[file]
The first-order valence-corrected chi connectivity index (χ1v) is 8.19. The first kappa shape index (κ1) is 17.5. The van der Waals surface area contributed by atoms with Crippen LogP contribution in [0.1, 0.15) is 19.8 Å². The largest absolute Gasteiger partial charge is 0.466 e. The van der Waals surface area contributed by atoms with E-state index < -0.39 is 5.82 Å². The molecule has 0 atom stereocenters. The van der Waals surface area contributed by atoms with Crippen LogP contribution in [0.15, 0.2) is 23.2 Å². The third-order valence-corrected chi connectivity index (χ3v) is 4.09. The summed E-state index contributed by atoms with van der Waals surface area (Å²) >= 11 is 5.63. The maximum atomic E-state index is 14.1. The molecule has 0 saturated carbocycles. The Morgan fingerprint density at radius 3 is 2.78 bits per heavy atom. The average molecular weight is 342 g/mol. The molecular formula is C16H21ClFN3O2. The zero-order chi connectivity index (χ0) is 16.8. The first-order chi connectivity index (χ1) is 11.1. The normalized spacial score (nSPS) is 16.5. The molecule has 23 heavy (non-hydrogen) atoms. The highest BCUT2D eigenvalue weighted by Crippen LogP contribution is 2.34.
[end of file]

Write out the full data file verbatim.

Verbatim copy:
The first-order valence-corrected chi connectivity index (χ1v) is 8.19. The first kappa shape index (κ1) is 17.5. The van der Waals surface area contributed by atoms with Crippen LogP contribution in [0.1, 0.15) is 19.8 Å². The largest absolute Gasteiger partial charge is 0.466 e. The van der Waals surface area contributed by atoms with E-state index < -0.39 is 5.82 Å². The molecule has 0 atom stereocenters. The van der Waals surface area contributed by atoms with Crippen LogP contribution in [0.15, 0.2) is 23.2 Å². The third-order valence-corrected chi connectivity index (χ3v) is 4.09. The summed E-state index contributed by atoms with van der Waals surface area (Å²) >= 11 is 5.63. The maximum atomic E-state index is 14.1. The molecule has 0 saturated carbocycles. The Morgan fingerprint density at radius 3 is 2.78 bits per heavy atom. The average molecular weight is 342 g/mol. The molecular formula is C16H21ClFN3O2. The zero-order chi connectivity index (χ0) is 16.8. The first-order chi connectivity index (χ1) is 11.1. The normalized spacial score (nSPS) is 16.5. The molecule has 23 heavy (non-hydrogen) atoms. The highest BCUT2D eigenvalue weighted by Crippen LogP contribution is 2.34.